We all know how people outside of baseball — fans and media, mostly — feel about Alex Rodriguez. The emotions range anywhere from ambivalence to outright disgust, but safe to say that what was left of Alex Rodriguez's fans outside of the city of New York have pretty much vanished like dandelion spores.
But how do people inside the game feel about Rodriguez? How do his teammates feel about him after he deprived them of his services for a year because he cheated the game multiple times? How do opponents feel about Rodriguez, who, let's face it, was imminently easy to hate even when we all thought he may have been clean.
(Quick side bar — at Thursday's series opener between the Astros and the Yankees, I had seats right behind former New York City mayor Rudy Giuliani behind home plate. He and A-Rod exchanged winks and waves multiple times during the game, so count Rudy G, outwardly at least, as an A-Rod fan still.)
Well, we got a bit of window into those emotions this past weekend in the Astros four game series against the Yankees, a 2-2 split that gave us a glimpse into how the Astros likely plan to hang around come October — a formula that includes a whole lot of solid starting pitching (Dallas Kuechel and Collin McHugh were sublime) and Carlos Correa.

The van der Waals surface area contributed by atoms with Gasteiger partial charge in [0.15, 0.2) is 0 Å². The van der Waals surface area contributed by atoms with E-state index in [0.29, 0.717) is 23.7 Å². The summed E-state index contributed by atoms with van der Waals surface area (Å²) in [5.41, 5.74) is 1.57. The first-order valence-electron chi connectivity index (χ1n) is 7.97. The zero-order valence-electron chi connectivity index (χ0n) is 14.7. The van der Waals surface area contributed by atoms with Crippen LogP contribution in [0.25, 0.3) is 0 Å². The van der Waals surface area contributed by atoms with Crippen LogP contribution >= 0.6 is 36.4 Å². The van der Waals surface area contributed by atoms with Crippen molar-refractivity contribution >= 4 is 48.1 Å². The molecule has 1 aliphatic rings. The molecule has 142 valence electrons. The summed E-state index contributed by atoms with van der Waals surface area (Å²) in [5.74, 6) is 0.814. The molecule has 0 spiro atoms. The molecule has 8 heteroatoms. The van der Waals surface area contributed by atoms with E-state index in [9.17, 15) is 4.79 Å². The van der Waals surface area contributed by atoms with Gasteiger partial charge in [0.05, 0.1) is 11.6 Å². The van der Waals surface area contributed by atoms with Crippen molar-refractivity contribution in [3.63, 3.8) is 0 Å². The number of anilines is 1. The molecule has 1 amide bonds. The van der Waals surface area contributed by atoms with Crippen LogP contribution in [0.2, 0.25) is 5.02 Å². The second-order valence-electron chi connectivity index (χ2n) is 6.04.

Which brings us back to A-Rod. The only poor outing by an Astros starter this past weekend came from Brett Oberholtzer on Saturday, and MAN was it a doozy of a shitstorm. Oberholtzer allowed six earned runs in less than two innings, including a first inning grand slam to Brian McCann and a two run homer to Chris Young. After the Young home run, this happened….
So what did we learn from this entire exchange. Two things:
1. If we can assume that C.C. Sabathia is viewed as a leader in the Yankees clubhouse (and at his salary, if he isn't, that's kind of a big deal), it would appear that Alex Rodriguez's teammates are ready to fight on his behalf when an opposing pitcher decides to refer to Page 31 of the outdated "Baseball Book Of Unwritten Rules" and throw at the next hitter after he's given up a 400 foot bomb. Either that or Brett Oberholtzer sucks at throwing, which brings us to...
2. Brett Oberholtzer may very well suck at throwing, but clearly his attitude is not far behind. Everyone from the umpire to his own manager A.J. Hinch saw Oberholtzer's errant pitch as an intentional zing at A-Rod, and neither side would have any of it. The umpire immediately tossed Oberholtzer from the game and Hinch immediately sent Oberholtzer to Triple A after the game, making it abundantly clear that Obie's M.O. was not in any way indicative of how Hinch wants the Astros conducting business. Ouch.
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So we learned that A-Rod's teammates are cool with him, and Brett Oberboltzer is expendable. What else? Well, clearly there's a respect level between young Carlos Correa (who's most often compared to a young Rodriguez) and A-Rod, at least if there's anything to read into their exchange at second base on Saturday as A-Rod was on the base paths….
The Force is strong in young Correa. Hopefully, he continues to use his powers for good and he hasn't been poisoned by the dark side (code for A-Rod).
Listen to Sean Pendergast on SportsRadio 610 from 2 p.m. to 7 p.m. weekdays. Also, follow him on Twitter at http://twitter.com/SeanTPendergast.